PWLT’s production of Arcadia was reasonable, all things considered. There were both strengths and weaknesses in the production. The story of Arcadia is very wordy and would make for a marvelous radio drama, so make sure that you are prepared to listen closely.
From the Director
Since he became a hit with Rosencrantz and Guildenstern Are Dead, Stoppard experimented with integrating plot, form, structure, and ideas in his plays. In Arcadia, more than 25 years later, he found the balance he had been seeking for decades. The play and its multiple metaphors each express the central theme: the way of the universe is unavoidably order into disorder. Arcadia urges us to acknowledge that we cannot recreate the past any more than we can determine the future. Rather than despair, we should enjoy the journey, for the past is unknowable and the future unpredictable, and we can never know as much about the present as we do right now.
Similarly, the personalities and backgrounds of the people that come together to put on a play are different every time, and we discover that we are unable to recreate the methods or conditions or relationships we had on previous projects. We forge new bonds; we find new ways of approaching a play from what we’ve done before. And we know that even after months of work on a play, the preparations we made and unpredictable elements will unfold together to make each of our eight performances unique.
Over these past few months, I have had the pleasure of exploring this fascinating play with a wonderfully enthusiastic and dedicated cast and production team. Understanding and mounting Arcadia seemed daunting when I first signed on to direct it, and I would like to thank them for making the work feel effortless and enjoyable.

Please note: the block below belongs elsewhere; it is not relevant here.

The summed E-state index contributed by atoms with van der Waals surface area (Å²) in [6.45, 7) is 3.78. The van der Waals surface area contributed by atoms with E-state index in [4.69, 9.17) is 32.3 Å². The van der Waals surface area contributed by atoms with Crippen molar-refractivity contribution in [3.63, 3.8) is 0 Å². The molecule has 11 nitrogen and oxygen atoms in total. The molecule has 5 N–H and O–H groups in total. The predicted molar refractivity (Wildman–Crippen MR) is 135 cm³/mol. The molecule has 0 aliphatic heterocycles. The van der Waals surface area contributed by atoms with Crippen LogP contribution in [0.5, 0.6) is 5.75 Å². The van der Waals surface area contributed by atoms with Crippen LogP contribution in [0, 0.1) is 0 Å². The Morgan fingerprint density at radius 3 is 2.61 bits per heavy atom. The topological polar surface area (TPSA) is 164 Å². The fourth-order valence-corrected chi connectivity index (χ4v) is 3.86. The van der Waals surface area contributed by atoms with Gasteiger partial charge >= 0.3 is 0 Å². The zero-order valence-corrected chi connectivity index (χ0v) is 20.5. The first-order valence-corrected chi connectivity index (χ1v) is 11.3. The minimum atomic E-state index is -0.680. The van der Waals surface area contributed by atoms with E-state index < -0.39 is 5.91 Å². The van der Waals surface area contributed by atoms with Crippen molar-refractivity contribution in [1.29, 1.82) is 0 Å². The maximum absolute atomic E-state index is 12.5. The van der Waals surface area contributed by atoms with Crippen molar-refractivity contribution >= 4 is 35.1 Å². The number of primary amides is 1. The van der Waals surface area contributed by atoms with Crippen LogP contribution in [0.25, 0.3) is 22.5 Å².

Photos by Dave Warner for Prince William Little Theatre
- Thomasina: Charlotte Guthery
- Gus/Augustus: Daniel Kitchen
- Noakes: Michael S. Sandoval
- Lady Croom: Elizabeth Heir
- Bernard: George Kitchen
- Jellaby: Jack Seaver
- Captain Brice: Michael Divers
- Septimus: Michael Feidt
- Chater: Richard Yingling
- Hannah: Sara Joy Lebowitz
- Chloe: Tegan Cohen
- Valentine: William MacLeod
- Director: Carl Brandt Long
- Producer: Dave Warner
- Stage Manager: Michael Clark
- Set Design: Carl Brandt Long, Michael Clark, Dave Warner, Bob Shon
- Set Construction and Painting: Dave Warner, Bob Shon, Don Petersen, Becky Farris, Mike Clark, Katherine Blondin
- Set Dressing: Carl Brandt Long, Michael Clark, Laura Clark
- Properties: Dave Warner, Michael Clark, Carl Brandt Long, Laura Clark, Cast
- Lighting Design: John E. Lumiere, PWLT Staff
- Sound Design: Carl Brandt Long, Michael Clark, Ryan Kern
- Light Board Operation: Rebecca Jackson, Chris Young
- Sound Board Operation: Ryan Kern
- Costumes: Sevinc Bailey
- Hair and Make-up: Mary Price
- Setup and Running Crew: Carl Brandt Long, Dave Warner, Bob Shon, Michael Clark, Laura Clark, Chris Young, Ryan Kern, Rebecca Jackson, PWLT Staff
- House Manager: Cana Wade
- Poster & Program Artwork: Carl Brandt Long, Dave Warner
- Program Design: Dave Warner
- Publicity: Dave Warner, Don Wilson, Zina Bleck, Cast
- Load-in: Dave Warner, Bob Shon, Richard Yingling, Mike Clark, David Johney
Disclaimer: Prince William Little Theatre provided two complimentary media tickets to ShowBizRadio for this review. PWLT also purchased an advertising banner on the ShowBizRadio web site. And ShowBizRadio editors Michael and Laura Clark are working on this production in many different areas.
This article can be linked to as: http://washingtondc.showbizradio.com/goto/4311.
Mari Davis is a student of Speech and Communication at Northern Virginia Community College. She has been involved in the performing arts since the age of five when she debuted as the Little Red Hen on an elementary school stage. Her career includes both national and international ensemble performances with semi-professional choirs, various roles in community and college musicals (both onstage and off), as well as co-directing drama camp for Patrick Henry College in Purcellville, VA.